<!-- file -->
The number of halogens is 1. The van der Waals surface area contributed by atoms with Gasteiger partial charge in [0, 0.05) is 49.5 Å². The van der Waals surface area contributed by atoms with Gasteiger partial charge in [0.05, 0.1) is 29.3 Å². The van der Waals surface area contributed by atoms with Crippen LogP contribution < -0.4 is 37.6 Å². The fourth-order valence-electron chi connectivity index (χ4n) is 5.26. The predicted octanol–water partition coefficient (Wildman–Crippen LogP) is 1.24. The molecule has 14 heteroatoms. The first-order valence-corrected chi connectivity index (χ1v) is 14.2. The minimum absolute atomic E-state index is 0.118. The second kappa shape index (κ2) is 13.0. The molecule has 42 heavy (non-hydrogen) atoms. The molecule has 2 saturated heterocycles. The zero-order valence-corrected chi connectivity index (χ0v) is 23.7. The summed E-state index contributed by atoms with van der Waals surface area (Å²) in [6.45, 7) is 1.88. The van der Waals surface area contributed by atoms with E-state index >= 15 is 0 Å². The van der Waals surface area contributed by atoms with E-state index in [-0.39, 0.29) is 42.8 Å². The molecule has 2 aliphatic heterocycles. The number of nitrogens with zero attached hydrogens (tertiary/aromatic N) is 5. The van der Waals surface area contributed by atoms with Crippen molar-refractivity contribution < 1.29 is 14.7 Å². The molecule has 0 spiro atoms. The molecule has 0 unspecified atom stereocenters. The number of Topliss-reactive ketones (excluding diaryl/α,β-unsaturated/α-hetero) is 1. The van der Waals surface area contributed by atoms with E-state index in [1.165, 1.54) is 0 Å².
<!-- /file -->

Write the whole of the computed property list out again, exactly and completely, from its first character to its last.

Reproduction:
The number of halogens is 1. The van der Waals surface area contributed by atoms with Gasteiger partial charge in [0, 0.05) is 49.5 Å². The van der Waals surface area contributed by atoms with Gasteiger partial charge in [0.05, 0.1) is 29.3 Å². The van der Waals surface area contributed by atoms with Crippen LogP contribution < -0.4 is 37.6 Å². The fourth-order valence-electron chi connectivity index (χ4n) is 5.26. The predicted octanol–water partition coefficient (Wildman–Crippen LogP) is 1.24. The molecule has 14 heteroatoms. The first-order valence-corrected chi connectivity index (χ1v) is 14.2. The minimum absolute atomic E-state index is 0.118. The second kappa shape index (κ2) is 13.0. The molecule has 42 heavy (non-hydrogen) atoms. The molecule has 2 saturated heterocycles. The zero-order valence-corrected chi connectivity index (χ0v) is 23.7. The summed E-state index contributed by atoms with van der Waals surface area (Å²) in [6.45, 7) is 1.88. The van der Waals surface area contributed by atoms with E-state index >= 15 is 0 Å². The van der Waals surface area contributed by atoms with E-state index in [-0.39, 0.29) is 42.8 Å². The molecule has 2 aliphatic heterocycles. The number of nitrogens with zero attached hydrogens (tertiary/aromatic N) is 5. The van der Waals surface area contributed by atoms with Crippen molar-refractivity contribution < 1.29 is 14.7 Å². The molecule has 0 spiro atoms. The molecule has 0 unspecified atom stereocenters. The number of Topliss-reactive ketones (excluding diaryl/α,β-unsaturated/α-hetero) is 1. The van der Waals surface area contributed by atoms with E-state index in [1.165, 1.54) is 0 Å².